- The Washington Times - Thursday, April 13, 2017

Leading up to Thursday’s opener of the Washington Capitals‘ series against the Toronto Maple Leafs, Justin Williams made his playoff philosophy clear.

“It’s pretty darn simple,” the Capitals forward said Tuesday. “We were kicked in the teeth last year. There’s only so many times you get kicked before you fight back and you overcome.”

It turned out to be Williams, whose playoff success (34 goals, three Stanley Cups) is well documented, doing the fighting for the better part the game. His two goals saved the Capitals in regulation and set the stage for Tom Wilson’s game-winner in overtime that gave Washington the 3-2 victory against the Toronto Maple Leafs in Game 1 Thursday at Verizon Center.

“Stick, he’s done a lot in this game in big moments,” Washington coach Barry Trotz said after the game. “He has a pretty calming effect on our group. Even on the bench, he always says the right things. You know, ‘Let’s just start playing here. We’re not playing, we’re standing around waiting for something to happen.’”

The Capitals did their fair share of waiting at the start of the game, and it cost them another couple blows to the incisors. Toronto center Mitch Marner scored just 1:35 into the first, and the Leafs came out faster and with more aggression.



Toronto had 10 players, including Marner, tasting the playoffs for the first time, but dictated the game’s pace and style just as the Capitals had promised they themselves would do.

“We gave them real easy access to the puck, I thought, today in the first 30 minutes,” Trotz said. “The last 30 minutes, it was a little bit better and therefore, we started to have some zone time and some of those zone times turned into opportunities. To me, it’s a really good wakeup call for us.”

The only energy the Capitals mustered in the first period came when center Lars Eller was sent to the penalty box for cross-checking and his teammates killed off the penalty without allowing a shot. Washington continued to turn the puck over on offense and make mental errors on defense, though, and Toronto went up 2-0 after 9:44 when defenseman Jake Gardiner scored unassisted.

The goal was initially waived off for goalie interference, but Toronto coach Mike Babcock successfully challenged the ruling. Capitals goalie Braden Holtby said he was surprised by the interference call anyway, and that the goal was a product of reaction time.

“A common theme throughout the night was they were putting a guy there before I get into place so that’s one adjustment we’ll have to make so I can get my read, get my top of my crease and fight for it,” Holtby said.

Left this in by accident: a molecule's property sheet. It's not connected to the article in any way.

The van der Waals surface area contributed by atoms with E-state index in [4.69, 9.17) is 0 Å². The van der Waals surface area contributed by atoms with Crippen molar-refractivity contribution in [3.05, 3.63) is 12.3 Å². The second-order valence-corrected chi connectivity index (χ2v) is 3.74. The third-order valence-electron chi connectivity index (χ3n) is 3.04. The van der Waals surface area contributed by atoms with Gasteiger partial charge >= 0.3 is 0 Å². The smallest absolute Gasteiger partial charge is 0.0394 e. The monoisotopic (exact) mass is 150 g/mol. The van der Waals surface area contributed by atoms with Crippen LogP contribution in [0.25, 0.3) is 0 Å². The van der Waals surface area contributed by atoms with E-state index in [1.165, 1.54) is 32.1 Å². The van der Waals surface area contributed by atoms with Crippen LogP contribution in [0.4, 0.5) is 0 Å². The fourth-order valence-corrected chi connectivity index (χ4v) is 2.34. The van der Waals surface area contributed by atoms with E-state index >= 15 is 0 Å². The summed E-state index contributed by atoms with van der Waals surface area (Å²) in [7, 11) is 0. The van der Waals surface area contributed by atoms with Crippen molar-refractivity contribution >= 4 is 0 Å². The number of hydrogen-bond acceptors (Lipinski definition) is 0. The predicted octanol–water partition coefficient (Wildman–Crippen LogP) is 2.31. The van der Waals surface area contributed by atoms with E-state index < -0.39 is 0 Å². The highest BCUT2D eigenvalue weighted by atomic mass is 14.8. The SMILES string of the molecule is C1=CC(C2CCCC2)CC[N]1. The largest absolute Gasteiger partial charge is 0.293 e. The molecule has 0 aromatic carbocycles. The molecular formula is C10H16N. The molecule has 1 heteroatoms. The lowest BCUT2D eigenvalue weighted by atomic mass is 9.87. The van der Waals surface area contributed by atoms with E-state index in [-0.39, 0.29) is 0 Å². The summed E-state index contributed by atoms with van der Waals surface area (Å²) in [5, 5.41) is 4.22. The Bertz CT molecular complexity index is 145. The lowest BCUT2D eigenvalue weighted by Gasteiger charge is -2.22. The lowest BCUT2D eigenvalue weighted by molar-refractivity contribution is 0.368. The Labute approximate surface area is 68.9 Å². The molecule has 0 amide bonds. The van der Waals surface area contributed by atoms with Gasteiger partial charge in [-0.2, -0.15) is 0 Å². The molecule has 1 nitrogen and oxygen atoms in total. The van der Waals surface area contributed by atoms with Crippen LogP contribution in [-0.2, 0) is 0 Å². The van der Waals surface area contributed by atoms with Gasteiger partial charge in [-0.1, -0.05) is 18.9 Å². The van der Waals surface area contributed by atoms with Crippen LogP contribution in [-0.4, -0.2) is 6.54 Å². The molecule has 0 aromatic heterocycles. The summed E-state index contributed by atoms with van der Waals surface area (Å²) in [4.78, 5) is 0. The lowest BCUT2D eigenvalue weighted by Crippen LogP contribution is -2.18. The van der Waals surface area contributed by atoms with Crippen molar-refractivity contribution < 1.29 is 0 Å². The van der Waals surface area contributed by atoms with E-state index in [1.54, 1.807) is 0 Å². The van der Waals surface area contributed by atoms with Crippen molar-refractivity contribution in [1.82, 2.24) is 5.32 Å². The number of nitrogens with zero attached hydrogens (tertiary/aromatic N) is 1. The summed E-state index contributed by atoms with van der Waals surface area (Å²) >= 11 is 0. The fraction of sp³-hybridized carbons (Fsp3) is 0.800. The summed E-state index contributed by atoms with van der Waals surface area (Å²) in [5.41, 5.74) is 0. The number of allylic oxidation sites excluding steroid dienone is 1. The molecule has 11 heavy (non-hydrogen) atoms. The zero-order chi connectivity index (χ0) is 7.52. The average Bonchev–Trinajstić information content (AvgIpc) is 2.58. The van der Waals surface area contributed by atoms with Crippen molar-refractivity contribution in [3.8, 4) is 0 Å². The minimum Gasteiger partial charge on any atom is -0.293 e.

A pair of penalties by the Leafs helped get the Capitals on the board. Center Brian Boyle was sent to the box after 10:22 for interference, and center Zach Hyman followed him 30 seconds later for tripping, giving Washington 1:30 of 5-on-3. Just two seconds after Boyle’s time in the box was up, Williams scored, assisted by linemate T.J. Oshie and defenseman Kevin Shattenkirk.

“It’s a big goal,” Williams said. “Everything’s about momentum. They certainly had it to start and we kind of calmed down, settled the nerves and we did what we wanted to do: come back from two goals and now you keep the pressure on.”

As the Capitals found their composure, Holtby kept them in the game. At one point in the second period Toronto was outshooting Washington 12-7, but Holtby stopped every puck.

“We believe in ourselves here, we believe in our 60-minute game and I think that was a good thing,” Holtby said. “The first period, if it’s bad, we know we can outplay them the rest of the game.”

After 16 minutes, Williams answered that belief again. Defenseman Matt Niskanen sent the puck in front of the net and Williams finished the play, tapping the puck underneath Andersen’s pads and tying the game, 2-2.

“The shot, there was a lot of sticks in there,” Williams said. “I saw that he didn’t have it. I saw that he was unaware of where it was. I just went to the net and fortunately it popped there.”

Just after Williams‘ second goal, Toronto’s Matt Martin was sent to the box for cross-checking and the Capitals got another power play to maintain the momentum. They pulled even in shots midway through the third period, and finished regulation with a 38-35 advantage. It took a number of fantastic glove-saves from Toronto goalie Frederik Andersen to send the game to overtime.

That’s where Wilson won it, whipping the puck in behind Anderson after 5:15 in the overtime period. Wilson got the puck after a Toronto turnover and found himself right by the net. He heard a teammate, possibly Shattenkirk, calling for the puck behind him but his better instincts said to go for it.

“I just decided I was gonna rip it on net. No bad shots in overtime and it found the back of the net and obviously the celebration kind of started,” Wilson said.

The Capitals survived a few opening blows and bounced back, putting their opponents on shakier ground to hit from. After the game, Williams found Wilson in the tunnel heading back to the locker room. “It feels good, doesn’t it?” he asked.

“He’s scored those goals before and you know what it does,” Wilson said. “When you score those goals, you want more.”

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